Sunday, October 4, 2009

Practicing Advocacy

I have said many times on these pages that there are TWO types of conflict to handle during a critical discussion; Affective conflict (i.e. personality clashes or cultural conflict) and Cognitive conflict (disagreement about a topic). For example, let’s say you are involved in a discussion with someone about which sport is superior – baseball or football. You go back and forth, explaining your position on YOUR favorite sport and the other person does the same.

IF you find yourself disagreeing based on the EVIDENCE that is presented, then you are likely engaged in a COGNITIVE disagreement – that is, you are unpersuaded by the facts under discussion. If, however, you are in one of those situations in which can’t be persuaded by ANYTHING the other side says because you don’t like or can’t trust them, you are experiencing an AFFECTIVE disagreement. Your inability to accept the other point of view is based on the PRESENTER and not the facts.

You will certainly find yourself dealing with both kinds of conflict, and mastering them both is important to being a good communicator. I have dedicated many of the articles I have written to dealing with AFFECTIVE conflict, and have developed and published the model that I call THE SCORE in order to help you deal with it. There are TWO models for COGNITIVE conflict. One is a collaborative model that I call Inductive Inquiry (or “SPIRAL” model). One that I have NOT shared is a model for conducting ADVOCACY.

I have spent a lot of time writing about Advocacy vs. Collaboration, and have said that Advocacy is the model with which we are most familiar. That is one reason that I have concentrated on teaching the COLLABORATIVE model – the fact that it isn’t generally understood. The other reason is that, between the two models, the COLLABORATIVE model is generally the most appropriate in business. It is the best one for developing solutions and getting answers when the information to base good decisions on are hard to find or not well vetted.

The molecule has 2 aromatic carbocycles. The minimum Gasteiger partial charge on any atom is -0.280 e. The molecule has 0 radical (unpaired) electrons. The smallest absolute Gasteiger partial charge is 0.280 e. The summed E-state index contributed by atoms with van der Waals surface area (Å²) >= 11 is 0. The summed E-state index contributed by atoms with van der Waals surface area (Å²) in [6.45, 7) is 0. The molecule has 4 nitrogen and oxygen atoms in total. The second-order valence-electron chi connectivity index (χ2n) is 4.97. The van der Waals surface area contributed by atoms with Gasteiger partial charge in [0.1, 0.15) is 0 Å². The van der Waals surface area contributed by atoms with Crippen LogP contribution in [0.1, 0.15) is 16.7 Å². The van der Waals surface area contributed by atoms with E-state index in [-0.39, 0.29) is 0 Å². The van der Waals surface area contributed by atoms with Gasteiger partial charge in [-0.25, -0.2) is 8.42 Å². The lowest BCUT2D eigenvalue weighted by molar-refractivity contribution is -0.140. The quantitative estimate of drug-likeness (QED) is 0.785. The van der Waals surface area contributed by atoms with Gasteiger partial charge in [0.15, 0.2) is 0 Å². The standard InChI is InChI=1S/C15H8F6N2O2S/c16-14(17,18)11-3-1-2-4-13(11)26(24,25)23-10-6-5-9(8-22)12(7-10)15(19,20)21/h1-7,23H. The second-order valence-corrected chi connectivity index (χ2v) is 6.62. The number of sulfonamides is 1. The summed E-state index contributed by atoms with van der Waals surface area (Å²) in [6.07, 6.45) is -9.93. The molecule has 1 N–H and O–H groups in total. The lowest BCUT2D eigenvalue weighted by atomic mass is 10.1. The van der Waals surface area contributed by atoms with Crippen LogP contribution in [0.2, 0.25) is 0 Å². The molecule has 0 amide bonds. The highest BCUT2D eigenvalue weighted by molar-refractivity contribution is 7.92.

There ARE good times to use an Advocacy model, though, and I am going to dedicate the next few newsletters to discussing them.

Advocacy means just what you think it does. You ADVOCATE a given perspective over any competing perspectives. This means you are ready to persuade people to adopt this perspective over other perspectives, and defend it from competing perspectives. It also means you will publically demonstrate that competing perspectives to be inferior in some important characteristics. This CAN be done collaboratively, but it generally is not – it is generally done as contest to see what idea gets adopted.

When would we use such a model?

- In a command and control situation when we must all conform to a given course of action and “buy-in” isn’t a big consideration.

- When there is one “expert” on the topic and other opinions are not really competitive because they are not credible (they lack expertise).

-In an emergency when something must be done immediately and there is a single person in charge.

Like I said, these situations indicate suboptimal business conditions, but I know for a fact that the Advocacy model is used frequently. Fortunately, once you are trained a little, you will be far better equipped to participate in these discussions than many who feel that Advocacy is the best model to use. In fact, students that become competent in Advocacy generally find that others are very willing to begin collaborating with them rather than just get shut down!

Over the next few weeks, I will cover all of the elements of the Advocacy model. For this week, I will describe them.

1) Presenting a perspective
     - Developing a strong perspective
     - Getting others on your side
     - Presenting facts
     - Presenting a Strong Conclusion

2) Attacking a competing perspective
     - Gauging the opinions of others in order to create a productive attack
     - Attacking the evidence
     - Attacking the conclusion

3) Defending your perspective
     - Defending evidence
     - Defending your conclusion
     - Going in for the kill
     - Saving face

As we move through the elements above over the next few weeks, you will learn how to make your perspective look like the only logical choice and expose weaknesses in any opposition. In the event that you are attacked, you learn to defend. In the case that you are overcome by a competing perspective, you will learn to save face.

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